Thursday, April 4th, 2013

by Littman Bros Lighting

Ambient Lighting

Lighting is no longer just about lighting up a space with general lighting, it has become so much more than that – designer lighting is meant to enhance a space and add purpose to your home. With the various kinds and styles of lighting come alternative lighting designs and variations other than general lighting or ambient lighting. Other common stylish lighting distinctions are task lighting, which would be achieved with lamps on a desk or pendants over an island. Accent lighting and decorative lighting are two more types of lighting that create depth and interest in a space – accent lighting is used to accentuate an object or element in a space like picture lights over paintings or puck lights in glass cabinets; decorative lighting is purely ornamental, one of the most common applications is cove lighting above cabinets or in tray ceilings.

There are different designer lights that can create these various lighting types in a space, the most common being chandeliers and lamps. You can also consider using different style like flush and semi-flush fixtures that sit closer to the ceiling. For accent and task lighting, wall sconces are a great choice and add wonderful depth to your space and pin lights, which are small compact lights, are typically used for accent and decorative lighting. With your outdoor areas, consider wall lanterns or outdoor hanging lanterns to hang from the ceiling or wall. When picking out your designer lighting it is important to consider the function you want, size and materials of the light and how they will fit in with the current décor of the space.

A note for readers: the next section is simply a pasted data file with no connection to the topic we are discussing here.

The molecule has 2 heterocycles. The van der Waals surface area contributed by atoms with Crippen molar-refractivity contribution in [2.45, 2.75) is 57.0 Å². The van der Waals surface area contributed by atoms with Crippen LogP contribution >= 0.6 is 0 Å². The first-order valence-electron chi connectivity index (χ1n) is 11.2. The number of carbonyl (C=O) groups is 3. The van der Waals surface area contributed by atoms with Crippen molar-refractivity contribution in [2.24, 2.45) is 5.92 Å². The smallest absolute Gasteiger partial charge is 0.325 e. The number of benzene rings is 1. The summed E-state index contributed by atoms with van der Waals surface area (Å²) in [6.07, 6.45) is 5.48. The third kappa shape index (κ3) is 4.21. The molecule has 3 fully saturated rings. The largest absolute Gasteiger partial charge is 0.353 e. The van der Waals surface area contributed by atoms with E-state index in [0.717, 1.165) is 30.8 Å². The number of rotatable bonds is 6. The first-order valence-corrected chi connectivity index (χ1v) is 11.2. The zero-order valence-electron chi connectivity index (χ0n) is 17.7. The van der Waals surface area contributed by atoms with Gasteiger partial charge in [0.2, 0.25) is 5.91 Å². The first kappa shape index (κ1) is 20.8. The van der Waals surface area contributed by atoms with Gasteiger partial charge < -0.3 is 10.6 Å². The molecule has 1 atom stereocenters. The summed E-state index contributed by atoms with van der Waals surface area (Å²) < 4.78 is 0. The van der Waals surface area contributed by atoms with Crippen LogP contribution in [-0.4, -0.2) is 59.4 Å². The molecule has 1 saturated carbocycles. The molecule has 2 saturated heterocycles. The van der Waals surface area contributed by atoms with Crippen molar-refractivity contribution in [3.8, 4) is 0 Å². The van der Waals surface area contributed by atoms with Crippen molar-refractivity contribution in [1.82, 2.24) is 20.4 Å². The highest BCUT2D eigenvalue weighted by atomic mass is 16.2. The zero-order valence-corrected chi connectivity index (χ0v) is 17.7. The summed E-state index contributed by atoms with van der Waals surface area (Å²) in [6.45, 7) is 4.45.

Wednesday, June 20th, 2012

by Littman Bros Lighting

Lighting a space in your home isn’t always the easiest process and it is often questioned how much lighting is necessary within a room, depending on the type of room being lit. There is actually a method one must utilize when designing a lighting plan for your home.

First, you must determine the square footage of the room you want to light. Figure out the length and width of your space and then multiply those numbers – for example, if your room is 10 feet wide and 14 feet long, the square footage of that space is 140 square feet.

Living Room Lighting

Next, figure out what is known as the foot candle of a room, depending on the type of room or room purpose. A foot-candle is how illuminated the light is one foot from the foundation of the light. Here is a common spectrum of foot candles needed per room:

• Living Room – 10-20 foot candles

• Kitchen General – 30-40 foot candles

• Kitchen Stove – 70-80 foot candles

• Kitchen Sink – 70-80 foot candles

• Dining Room – 30-40 foot candles

• Bed Room – 10-20 foot candles

• Hallway – 5-10 foot candles

• Bathroom 70-80 foot candles

After the foot candles are determined, the next step is to decide how many lumens are needed in your space. A lumen is a measurement of light. So, if you are trying to light your 100 square foot dining room (which needs 30-40 foot candles), you will need 3,000-4,000 lumens in order to light that space efficiently.

In order to find what kind of fixture can achieve this amount of lumens, just make sure to check the rated lumens based on the max wattage of the bulb and fixture as a whole. For example, a 4 light semi-flush mount that has a bulb max wattage of 60 and a fixture max wattage of 240 will have a rated lumen of 2,688.

From here it is up to you to decide what style and type of fixture you think looks best in your space, which is definitely the fun part.